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Child Centered Divorce

The caring support you need if you're a parent who's facing ... going through ... or moving on after divorce!
  - Divorce and Co-Parenting
  - Parenting Children of Divorce
  - Dating as a Divorced Parent

Created by Rosalind Sedacca, CDC

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Back To School After Divorce: 5 Tips Par...

Back To School After Divorce: 5 Tips Parents Need To Know!
Divorce hard for children By Rosalind Sedacca, CDC Not surprisingly, many divorces take place during the spring and summer. This gives families time to adapt to the changes ahead. But it also makes returning to school a challenge for many children of divorce. Here are suggestions for parents to help ease the transition by tapping into the many resources available through the school. That’s why it’s wise to develop a cooperative relationship with key school personnel. Before school starts it’s wise to inform your child’s teachers about the divorce and any changes in your home environment. The more aware they are, the better prepared they can be to help your child. After all, school is often a second home for children – and that may be very comforting during this time of changes and uncertainty.   Be Alert For Deep Feelings & Raw Emotions You can’t expect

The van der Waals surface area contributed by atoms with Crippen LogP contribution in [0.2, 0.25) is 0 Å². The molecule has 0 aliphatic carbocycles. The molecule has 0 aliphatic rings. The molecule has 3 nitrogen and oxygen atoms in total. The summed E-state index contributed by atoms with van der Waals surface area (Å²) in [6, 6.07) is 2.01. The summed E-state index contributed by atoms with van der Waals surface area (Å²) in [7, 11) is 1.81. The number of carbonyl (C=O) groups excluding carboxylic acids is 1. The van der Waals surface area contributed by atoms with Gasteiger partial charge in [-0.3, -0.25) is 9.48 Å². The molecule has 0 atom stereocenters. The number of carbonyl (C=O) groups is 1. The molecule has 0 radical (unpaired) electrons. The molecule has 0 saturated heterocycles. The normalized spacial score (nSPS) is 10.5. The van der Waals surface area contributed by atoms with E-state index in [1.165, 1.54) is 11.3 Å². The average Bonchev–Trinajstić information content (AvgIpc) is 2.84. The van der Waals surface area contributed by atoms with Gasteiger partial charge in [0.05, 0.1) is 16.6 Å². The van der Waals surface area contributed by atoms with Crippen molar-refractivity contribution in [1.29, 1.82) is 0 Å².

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Back to School After Divorce: Helping Yo...

Back to School After Divorce: Helping Your Kids Adapt & Heal!
By Rosalind Sedacca, CDC parenting after divorce Back to school time is always stressful for families. However, returning to school after their parents have separated or divorced can be especially difficult for any child. As a parent, you can ease the transition, by making the school your ally. This will open the door to the many resources available to you through the school. The key here is in forming a cooperative relationship with key personnel. Making your child’s teachers aware of your divorce and related changes in your home environment and scheduling will be helpful both for them and your child. That’s because school is really a second home for children in our culture. Regardless of their age, children can’t be expected to turn off their emotions during or after a divorce any more than their parents can. Fear, insecurity, shame, guilt and other emotions are usually triggered

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